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If your winter vacation plans this year call for a stay almost anywhere in Florida, there are brand-new reasons to bring your fishing tackle. Hundreds of thousands of them, in fact, are swimming around in this state’s coastal waters, thanks to the so-called net ban that went into effect July 1, 1995. The ban outlaws most inshore netting and it went into effect because the voters of Florida voted overwhelmingly in favor of it.

The effects of the ban were felt almost immediately and are now really beginning to generate excitement. The beneficial effects are being felt on virtually every species and in every region. Take spotted sea trout, for example, which was one of the species hardest hit by commercial netters. The sea trout fishery in the Indian River on Florida’s east coast had declined drastically until the ban took effect, but sportfishermen are again catching trout of nine to 12 pounds here. Even Miami’s North Biscayne Bay, where trout had been scarce for years, saw anglers catching 40 to 60 trout of 16 to 20 inches long in a morning’s worth of fishing last winter. The same trout story is being told all over the state now that the pressure of netting has been relieved.

Redfish and snook have also seen a return to former glory. Several years ago, redfish were given gamefish status in response to the blackened redfish craze, which had brought the population to the edge of collapse. Even so, commercial fishermen continued to take redfish as “incidental bycatch.” Since the net ban, however, redfish are again swarming along Florida’s coast. The same story can be told for snook. Even though they were given gamefish status in the 1960’s, they remained a highly profitable bycatch for commercial fishermen, as they were routinely sold under the guise of grouper or snapper. But since the net ban took effect, snook are no longer unintentional bycatch and these fish are growing in both size and numbers.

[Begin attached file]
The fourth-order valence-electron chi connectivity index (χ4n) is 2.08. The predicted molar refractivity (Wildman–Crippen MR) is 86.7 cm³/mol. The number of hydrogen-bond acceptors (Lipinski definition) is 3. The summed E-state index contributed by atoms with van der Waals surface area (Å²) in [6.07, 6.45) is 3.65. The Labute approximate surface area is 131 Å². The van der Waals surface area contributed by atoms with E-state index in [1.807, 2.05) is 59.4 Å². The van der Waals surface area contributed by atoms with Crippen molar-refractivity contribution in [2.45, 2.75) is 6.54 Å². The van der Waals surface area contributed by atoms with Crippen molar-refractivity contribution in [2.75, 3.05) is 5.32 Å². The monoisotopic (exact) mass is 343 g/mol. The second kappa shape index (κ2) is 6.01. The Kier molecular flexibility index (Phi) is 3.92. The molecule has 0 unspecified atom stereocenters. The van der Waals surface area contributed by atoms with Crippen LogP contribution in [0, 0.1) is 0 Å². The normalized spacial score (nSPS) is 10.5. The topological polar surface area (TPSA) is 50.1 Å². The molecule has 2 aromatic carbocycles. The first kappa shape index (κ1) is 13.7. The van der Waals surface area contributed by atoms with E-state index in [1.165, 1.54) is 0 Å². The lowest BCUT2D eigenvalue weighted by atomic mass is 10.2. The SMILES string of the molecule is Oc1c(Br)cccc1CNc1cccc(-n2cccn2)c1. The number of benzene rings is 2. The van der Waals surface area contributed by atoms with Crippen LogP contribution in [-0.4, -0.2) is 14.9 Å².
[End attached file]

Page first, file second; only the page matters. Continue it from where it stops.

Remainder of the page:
Other popular sportfishing species, such as Spanish mackerel, pompano, bluefish and ladyfish, were heavily netted prior to the net ban. Spanish mackerel in particular have rebounded since the ban, with anglers up and down the east coast of Florida catching numerous six to 10-pound mackerel last winter, an unheard of occurrence in the last 12 years. Pompano and bluefish have also enjoyed a similar recovery. Jack crevalle, a fighter to the end and a bruiser of a fish in the 20 to 30-pound class, is a another comeback kid. There is even speculation that bonefish and permit, denizens of the Keys and Biscayne Bay, could increase in population due to the net ban.

The bottom line is, bring your tackle with you to Florida this winter. The good old days are coming back! – Jody Moore.

(Don Causey Note: Jody Moore stays in contact with guides around the state and offers this laundry list of recommendable people to contact in various parts of Florida:

Capt. Steve Anderson in Stuart

Capt. Carl Ball in Ft. Lauderdale

Capt. Mark Krowka in Biscayne Bay

Capt. John Donnell in the Florida Keys

Capt. Mike Conners in Florida Bay

Capt. Leon Howell in the Everglades backcountry

Capt. Tim Brady in the 10,000 Islands

Capt. Denny Blue in southwest Florida

Capt. Rick Grassett in Sarasota

Capt. Earl Waters in Homosassa

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